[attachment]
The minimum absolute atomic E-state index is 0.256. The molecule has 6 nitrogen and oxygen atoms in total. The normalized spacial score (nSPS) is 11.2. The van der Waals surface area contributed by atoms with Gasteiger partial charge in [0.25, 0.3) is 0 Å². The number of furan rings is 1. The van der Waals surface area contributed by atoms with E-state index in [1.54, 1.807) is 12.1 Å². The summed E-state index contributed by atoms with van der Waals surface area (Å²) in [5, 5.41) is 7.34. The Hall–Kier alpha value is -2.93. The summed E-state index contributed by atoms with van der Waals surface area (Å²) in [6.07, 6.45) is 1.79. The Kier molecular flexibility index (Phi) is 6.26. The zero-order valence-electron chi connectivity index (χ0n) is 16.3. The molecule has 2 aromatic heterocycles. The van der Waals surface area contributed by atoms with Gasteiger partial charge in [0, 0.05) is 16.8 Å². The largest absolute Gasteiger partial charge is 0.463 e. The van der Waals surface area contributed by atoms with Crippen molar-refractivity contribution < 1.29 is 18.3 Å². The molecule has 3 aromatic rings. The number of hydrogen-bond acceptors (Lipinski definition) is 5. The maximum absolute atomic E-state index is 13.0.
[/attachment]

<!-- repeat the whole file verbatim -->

The minimum absolute atomic E-state index is 0.256. The molecule has 6 nitrogen and oxygen atoms in total. The normalized spacial score (nSPS) is 11.2. The van der Waals surface area contributed by atoms with Gasteiger partial charge in [0.25, 0.3) is 0 Å². The number of furan rings is 1. The van der Waals surface area contributed by atoms with E-state index in [1.54, 1.807) is 12.1 Å². The summed E-state index contributed by atoms with van der Waals surface area (Å²) in [5, 5.41) is 7.34. The Hall–Kier alpha value is -2.93. The summed E-state index contributed by atoms with van der Waals surface area (Å²) in [6.07, 6.45) is 1.79. The Kier molecular flexibility index (Phi) is 6.26. The zero-order valence-electron chi connectivity index (χ0n) is 16.3. The molecule has 2 aromatic heterocycles. The van der Waals surface area contributed by atoms with Gasteiger partial charge in [0, 0.05) is 16.8 Å². The largest absolute Gasteiger partial charge is 0.463 e. The van der Waals surface area contributed by atoms with Crippen molar-refractivity contribution < 1.29 is 18.3 Å². The molecule has 3 aromatic rings. The number of hydrogen-bond acceptors (Lipinski definition) is 5. The maximum absolute atomic E-state index is 13.0.